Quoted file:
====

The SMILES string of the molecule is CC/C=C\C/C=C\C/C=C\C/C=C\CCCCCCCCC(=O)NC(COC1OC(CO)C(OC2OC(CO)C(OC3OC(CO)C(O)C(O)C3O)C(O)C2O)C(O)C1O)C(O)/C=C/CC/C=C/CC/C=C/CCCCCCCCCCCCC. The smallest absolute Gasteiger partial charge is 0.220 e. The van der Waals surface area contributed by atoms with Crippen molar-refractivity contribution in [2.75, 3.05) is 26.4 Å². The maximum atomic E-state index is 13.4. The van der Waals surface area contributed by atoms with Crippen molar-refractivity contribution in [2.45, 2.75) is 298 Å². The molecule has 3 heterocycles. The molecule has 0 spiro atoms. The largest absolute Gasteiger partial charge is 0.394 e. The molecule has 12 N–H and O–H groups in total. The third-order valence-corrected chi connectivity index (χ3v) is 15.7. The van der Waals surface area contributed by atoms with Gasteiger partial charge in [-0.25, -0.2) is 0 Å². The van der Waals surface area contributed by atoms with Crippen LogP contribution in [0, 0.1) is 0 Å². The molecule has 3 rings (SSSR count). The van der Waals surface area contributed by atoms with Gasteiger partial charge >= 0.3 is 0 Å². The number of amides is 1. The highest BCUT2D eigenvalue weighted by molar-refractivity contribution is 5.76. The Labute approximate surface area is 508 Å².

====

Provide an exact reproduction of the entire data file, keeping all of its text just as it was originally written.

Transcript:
The SMILES string of the molecule is CC/C=C\C/C=C\C/C=C\C/C=C\CCCCCCCCC(=O)NC(COC1OC(CO)C(OC2OC(CO)C(OC3OC(CO)C(O)C(O)C3O)C(O)C2O)C(O)C1O)C(O)/C=C/CC/C=C/CC/C=C/CCCCCCCCCCCCC. The smallest absolute Gasteiger partial charge is 0.220 e. The van der Waals surface area contributed by atoms with Crippen molar-refractivity contribution in [2.75, 3.05) is 26.4 Å². The maximum atomic E-state index is 13.4. The van der Waals surface area contributed by atoms with Crippen molar-refractivity contribution in [2.45, 2.75) is 298 Å². The molecule has 3 heterocycles. The molecule has 0 spiro atoms. The largest absolute Gasteiger partial charge is 0.394 e. The molecule has 12 N–H and O–H groups in total. The third-order valence-corrected chi connectivity index (χ3v) is 15.7. The van der Waals surface area contributed by atoms with Gasteiger partial charge in [-0.25, -0.2) is 0 Å². The van der Waals surface area contributed by atoms with Crippen LogP contribution in [0, 0.1) is 0 Å². The molecule has 3 rings (SSSR count). The van der Waals surface area contributed by atoms with Gasteiger partial charge >= 0.3 is 0 Å². The number of amides is 1. The highest BCUT2D eigenvalue weighted by molar-refractivity contribution is 5.76. The Labute approximate surface area is 508 Å².